Lorraine Caggiano and family members from New York traveled to Connecticut for a wedding early in March, before calls for social distancing. When they came back, Caggiano’s mother came down with a fever, and then her father got sick, and Caggiano herself, as well as her husband and her daughter, and Caggiano’s aunt.
“I lost my dad and my aunt within two and a half days of each other,” Caggiano said.
Caggiano felt an abstract loss, as if this was a reality that hadn’t sunk in yet. But her mother, who lost her husband and her sister so quickly, was angry.
“She sends me a text: ‘I want to sue China,'” Caggiano said. She thought, “Oh, Mom, I have no head for this right now.” The very next day she saw a news article that people are indeed suing China.
Florida based Berman Law Group filed a class action suit on March 12, seeking damages from the Chinese Communist Party over the mishandling of the outbreak of the CCP virus, commonly known as novel coronavirus. The firm is partnering with Washington’s Lucas Compton in the suit. According to experts, the CCP can be held legally accountable.
“And I said, you know what, I want to add my name to that. I want to add our names to that, I want to feel like I’m doing something,that I’m not just taking this whole thing lying down, because I do feel like they were not very forthcoming,” Caggiano said. She signed on, and added her husband’s name and her mother’s name.
Caggiano has read about how China did not share information in early December, when Chinese doctors started warning of the virus, and reports of China stating they have had no new cases when evidence was emerging that said otherwise, and conflicting reports about the virus’s origin. Caggiano does not think China will volunteer the truth unless something like the class action comes to bear.
“What I’m hoping to come out of it is some accountability and some clarity and some truth to see what really, really happened,” Caggiano said. “And to see how moving forward we can prevent such a thing. I mean the world has been turned on its ear, it’s insane.”
After returning from the March 7 wedding, Caggiano’s mother woke up on March 12 feeling wretched and beaten. Caggiano, who works from home and had been following news of the virus, asked about the common symptoms of the CCP virus and whether her mom had difficulty breathing. Her mother had no respiratory issues and so didn’t think it could be the virus. Two days later she felt so awful she had to go to urgent care where she tested negative for strep throat and the common flu. She was tested for COVID-19 and told to self-isolate for a week.
“At that point, that was March 14, my husband took her home and took my father here to stay with us,” Caggiano said. “My father was 83 years old, and he thought let’s get him out of there in case she is sick.”
Four days later, Caggiano’s mother continued to convalesce, feeling extreme fatigue with a high fever but still no respiratory issues. But her father woke up feeling confused and awful.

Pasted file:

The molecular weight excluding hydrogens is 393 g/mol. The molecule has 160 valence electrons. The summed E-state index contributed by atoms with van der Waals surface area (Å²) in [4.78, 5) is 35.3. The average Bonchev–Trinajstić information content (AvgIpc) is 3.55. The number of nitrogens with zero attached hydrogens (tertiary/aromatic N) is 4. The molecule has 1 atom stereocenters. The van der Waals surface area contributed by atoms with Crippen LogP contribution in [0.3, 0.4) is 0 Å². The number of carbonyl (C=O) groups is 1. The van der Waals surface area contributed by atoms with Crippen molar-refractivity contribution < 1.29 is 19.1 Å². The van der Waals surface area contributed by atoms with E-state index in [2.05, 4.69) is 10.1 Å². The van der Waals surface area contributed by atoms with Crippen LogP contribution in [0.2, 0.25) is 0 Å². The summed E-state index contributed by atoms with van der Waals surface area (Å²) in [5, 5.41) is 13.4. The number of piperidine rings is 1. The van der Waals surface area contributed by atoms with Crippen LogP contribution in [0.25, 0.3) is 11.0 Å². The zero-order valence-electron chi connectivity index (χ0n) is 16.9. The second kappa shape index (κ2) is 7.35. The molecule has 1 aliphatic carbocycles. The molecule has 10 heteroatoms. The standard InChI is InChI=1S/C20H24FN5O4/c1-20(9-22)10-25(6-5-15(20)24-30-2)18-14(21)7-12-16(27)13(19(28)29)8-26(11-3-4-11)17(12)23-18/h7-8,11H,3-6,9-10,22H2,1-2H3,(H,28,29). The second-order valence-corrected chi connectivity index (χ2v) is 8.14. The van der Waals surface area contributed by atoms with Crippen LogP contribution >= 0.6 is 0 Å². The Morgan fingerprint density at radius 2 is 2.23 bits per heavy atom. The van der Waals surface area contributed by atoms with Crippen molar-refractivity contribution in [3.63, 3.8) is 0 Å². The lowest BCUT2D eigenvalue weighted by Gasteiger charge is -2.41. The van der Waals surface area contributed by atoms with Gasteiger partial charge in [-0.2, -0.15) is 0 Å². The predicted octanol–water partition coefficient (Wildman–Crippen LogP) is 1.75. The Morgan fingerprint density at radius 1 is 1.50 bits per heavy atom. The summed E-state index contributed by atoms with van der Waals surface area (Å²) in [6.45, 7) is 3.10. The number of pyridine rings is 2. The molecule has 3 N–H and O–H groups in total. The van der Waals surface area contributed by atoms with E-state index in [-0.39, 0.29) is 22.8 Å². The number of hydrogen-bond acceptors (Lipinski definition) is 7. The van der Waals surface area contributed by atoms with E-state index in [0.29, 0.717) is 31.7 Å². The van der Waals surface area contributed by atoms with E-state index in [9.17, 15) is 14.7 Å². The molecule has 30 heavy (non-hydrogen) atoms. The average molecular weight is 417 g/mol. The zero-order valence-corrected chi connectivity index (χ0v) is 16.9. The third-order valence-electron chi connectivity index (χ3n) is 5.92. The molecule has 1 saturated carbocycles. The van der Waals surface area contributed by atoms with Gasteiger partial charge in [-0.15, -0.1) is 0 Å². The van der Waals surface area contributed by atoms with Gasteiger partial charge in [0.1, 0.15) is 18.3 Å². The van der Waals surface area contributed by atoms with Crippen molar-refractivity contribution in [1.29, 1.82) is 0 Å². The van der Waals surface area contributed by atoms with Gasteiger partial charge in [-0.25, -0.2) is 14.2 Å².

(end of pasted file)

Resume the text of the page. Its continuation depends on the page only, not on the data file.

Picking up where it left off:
“At some point he couldn’t even put one foot in front of the other to walk into the shower, and he was breathing heavily, so we said, okay something is wrong here,” Caggiano said.
Her husband took her father to the emergency room, and Caggiano remembers thinking her father was just dehydrated. She had even parked her car a certain way so that her husband’s car could park close to their door so he and her father would only have a short walk into the apartment when they got home. She didn’t realize that would be the last time she would see her father again.
Then she got a call from her cousin telling Caggiano her aunt couldn’t breath, and her other cousin’s father in law collapsed. They were both in the hospital with pneumonia. About a day later, three positive tests for COVID-19 come back. Then her mother’s test comes back positive for COVID-19.
“My aunt then was getting just progressively worse, but she had underlying issues. My father never had any underlying issues, which is why I was very hopeful and I thought for sure he would make it,” Caggiano said.
Her aunt passed away late on March 25 and her father died at 2 a.m. on March 28.
“To be very honest, the whole thing is so intangible to me,” she said.
“And you know, the first thing I wanted to do as well, when my father died, what first came to my head: ‘I want to call Aunt Chickie,'” she said. “And I couldn’t go call Aunt Chickie. And my mother said the same thing, ‘I wanted to call my sister—I can’t call my sister.'”
“It’s still unbelievable right now,” she said. “You don’t get the closure, there’s no closure.”
“I never saw my father in the hospital because we weren’t allowed to go, obviously. I didn’t see him in a casket because we couldn’t have a wake. We couldn’t have anything,” Caggiano said. “You could only have immediate family and only 10 people. Well, my uncle who lives in the Bronx here, I would never want him coming near us, for fear of having anyone else infected. So the only logical thing to do was cremate, and we’ll do a mass sometime down the road when people can gather again, and from what I’m seeing it’s not going to be anytime soon.”
Caggiano was sick with a fever herself for 12 days, her husband had fatigue and fever as well, and her daughter had a fever for a day but has otherwise been fine.
“It’s very scary and crazy,” she said.
“I’m not sitting in reality right now, I didn’t get that slap to the face of reality, seeing my father in the hospital laying there with tubes coming out of his mouth. I didn’t get to go to a funeral home and see him lying in a casket. So to me right now, the whole thing is very abstract,” she said. “You know, I feel like had I known that my father was leaving my house that night to go to the hospital, had I known that I was never going to see him again, I would have held him a lot longer and kissed him a lot longer.”